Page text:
1st Feb 2021
I get emotional when I have to speak at a family event. My mother’s 70th for example, I couldn’t get past the lump in my throat. At my father’s 80th I tried to used humour to get passed the wobbly voice thing and it fell so flat it was embarrassing. I didn’t say a word at my own 50th , just nodded, smiled and said ‘thanks for coming’.
This is possibly unusual for a speech and communication consultant/trainer/teacher/expert. Expert. I really don’t like that word because I’m not. I have a lot of experience, I’ve done screeds of research (which I do pretty much every day) even got some letters in behind my name, but expert? No. And this is why.
Speech and communication is subjective. We all have an opinion and there are many different methods but we are ALL still learning, not matter what your experience, qualifications or courses you’ve been on; no one knows everything there is to know. Having said that, the more you do, the more you know and the quicker you are at realising what might work and what probably won’t. Then, as a trainer you reflect on what did work and why. You find out what your client wants to achieve and you refine your approach to what has worked for the majority of your past clients. Honesty is really important too. If I don't think I have the expertise or knowledge around a certain subject to train others, I'll tell them and recommend someone else.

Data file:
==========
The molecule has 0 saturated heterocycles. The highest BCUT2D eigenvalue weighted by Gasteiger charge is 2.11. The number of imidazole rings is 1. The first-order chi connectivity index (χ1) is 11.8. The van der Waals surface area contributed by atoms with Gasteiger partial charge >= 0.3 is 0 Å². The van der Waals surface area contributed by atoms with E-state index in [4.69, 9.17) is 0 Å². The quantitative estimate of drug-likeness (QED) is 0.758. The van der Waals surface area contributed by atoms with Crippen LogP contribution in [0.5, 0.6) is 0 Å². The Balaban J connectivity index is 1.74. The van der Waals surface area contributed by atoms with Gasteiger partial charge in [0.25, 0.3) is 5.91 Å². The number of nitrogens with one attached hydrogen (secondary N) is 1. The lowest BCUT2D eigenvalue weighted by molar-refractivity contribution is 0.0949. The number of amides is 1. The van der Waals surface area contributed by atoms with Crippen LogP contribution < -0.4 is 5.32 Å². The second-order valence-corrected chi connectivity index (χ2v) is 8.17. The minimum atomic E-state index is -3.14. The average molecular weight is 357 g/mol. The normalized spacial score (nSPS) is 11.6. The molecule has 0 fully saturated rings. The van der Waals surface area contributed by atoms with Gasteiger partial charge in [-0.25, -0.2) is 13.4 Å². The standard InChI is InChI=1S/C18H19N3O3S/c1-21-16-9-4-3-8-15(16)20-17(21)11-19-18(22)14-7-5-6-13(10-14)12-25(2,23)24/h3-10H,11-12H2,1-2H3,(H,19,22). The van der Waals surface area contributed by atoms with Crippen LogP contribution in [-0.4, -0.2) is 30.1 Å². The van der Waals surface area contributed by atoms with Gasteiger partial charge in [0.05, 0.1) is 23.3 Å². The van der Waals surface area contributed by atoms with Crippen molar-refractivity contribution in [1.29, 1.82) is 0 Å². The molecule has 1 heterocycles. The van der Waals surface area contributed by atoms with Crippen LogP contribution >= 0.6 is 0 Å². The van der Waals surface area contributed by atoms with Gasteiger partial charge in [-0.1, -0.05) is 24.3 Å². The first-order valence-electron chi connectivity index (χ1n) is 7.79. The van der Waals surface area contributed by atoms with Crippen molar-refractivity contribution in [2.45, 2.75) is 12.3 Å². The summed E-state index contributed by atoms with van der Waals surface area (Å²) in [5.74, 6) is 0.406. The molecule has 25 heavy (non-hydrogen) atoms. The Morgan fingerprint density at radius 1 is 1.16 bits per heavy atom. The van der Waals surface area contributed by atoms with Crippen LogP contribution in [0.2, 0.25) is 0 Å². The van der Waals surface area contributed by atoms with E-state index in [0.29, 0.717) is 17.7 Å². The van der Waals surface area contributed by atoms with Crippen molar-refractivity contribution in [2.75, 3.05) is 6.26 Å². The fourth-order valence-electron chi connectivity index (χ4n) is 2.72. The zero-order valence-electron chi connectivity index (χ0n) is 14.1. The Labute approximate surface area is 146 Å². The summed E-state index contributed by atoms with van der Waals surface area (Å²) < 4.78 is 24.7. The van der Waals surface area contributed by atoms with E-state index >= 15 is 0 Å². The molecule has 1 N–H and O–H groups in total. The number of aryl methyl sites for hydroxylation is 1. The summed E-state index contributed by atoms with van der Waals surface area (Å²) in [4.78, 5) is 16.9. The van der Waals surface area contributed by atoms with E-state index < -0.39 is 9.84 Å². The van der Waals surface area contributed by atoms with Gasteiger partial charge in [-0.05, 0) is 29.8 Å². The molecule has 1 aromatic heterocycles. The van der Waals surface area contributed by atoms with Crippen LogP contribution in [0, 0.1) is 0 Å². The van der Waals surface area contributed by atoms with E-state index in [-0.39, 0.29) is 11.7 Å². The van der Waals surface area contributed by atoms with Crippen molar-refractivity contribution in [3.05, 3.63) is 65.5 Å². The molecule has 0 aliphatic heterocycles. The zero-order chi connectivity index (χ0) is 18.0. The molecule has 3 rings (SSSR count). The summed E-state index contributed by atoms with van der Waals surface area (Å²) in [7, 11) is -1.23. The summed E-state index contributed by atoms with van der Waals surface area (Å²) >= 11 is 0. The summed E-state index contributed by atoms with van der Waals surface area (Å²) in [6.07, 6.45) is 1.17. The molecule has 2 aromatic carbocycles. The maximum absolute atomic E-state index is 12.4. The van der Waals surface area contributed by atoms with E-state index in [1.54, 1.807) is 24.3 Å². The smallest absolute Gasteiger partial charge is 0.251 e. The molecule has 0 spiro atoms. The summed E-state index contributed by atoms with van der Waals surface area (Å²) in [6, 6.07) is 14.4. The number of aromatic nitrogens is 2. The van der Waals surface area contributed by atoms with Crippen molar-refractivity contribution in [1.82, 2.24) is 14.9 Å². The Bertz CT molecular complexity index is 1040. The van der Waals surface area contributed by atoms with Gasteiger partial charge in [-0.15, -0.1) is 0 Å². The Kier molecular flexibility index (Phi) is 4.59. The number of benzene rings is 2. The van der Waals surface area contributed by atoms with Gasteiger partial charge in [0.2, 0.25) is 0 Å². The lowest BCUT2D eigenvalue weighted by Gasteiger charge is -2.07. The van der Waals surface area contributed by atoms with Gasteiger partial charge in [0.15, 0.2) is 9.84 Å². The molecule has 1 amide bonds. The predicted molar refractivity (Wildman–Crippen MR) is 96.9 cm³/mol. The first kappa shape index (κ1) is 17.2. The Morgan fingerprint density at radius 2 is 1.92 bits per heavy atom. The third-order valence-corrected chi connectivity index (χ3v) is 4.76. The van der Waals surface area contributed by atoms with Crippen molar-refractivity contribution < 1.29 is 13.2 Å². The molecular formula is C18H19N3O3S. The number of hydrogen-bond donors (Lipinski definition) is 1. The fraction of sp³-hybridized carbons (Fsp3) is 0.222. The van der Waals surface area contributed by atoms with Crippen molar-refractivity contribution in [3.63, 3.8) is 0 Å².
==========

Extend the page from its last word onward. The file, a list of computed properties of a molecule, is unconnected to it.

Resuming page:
What the real stickler is, what no one can fore-see no matter how many times you've trained or taught, is actual people and emotions. You can have all the knowledge in the world about effective communication but there is no absolute one right way to approach a situation or a challenging person. Same with speech, I have very strong opinions about how to pronounce words or enounce sounds and the sort of voice we should all be striving for, and this is backed up with research from a couple of universities mainly from the UK but also America, but my opinion could be completely different to yours.
This makes things quite challenging when you are looking for help and advice about communication to lead a team, a voice with authority so you don’t get spoken over in meetings, putting nerves in their place and using them for your benefit. But you most definitely can improve any speaking or communication situation that you find difficult or challenging. This is why I created the course Find Your Voice, Find Your Words. It is one course but you choose the option that best suits you – your personality, how you learn and the constraints like time and budget.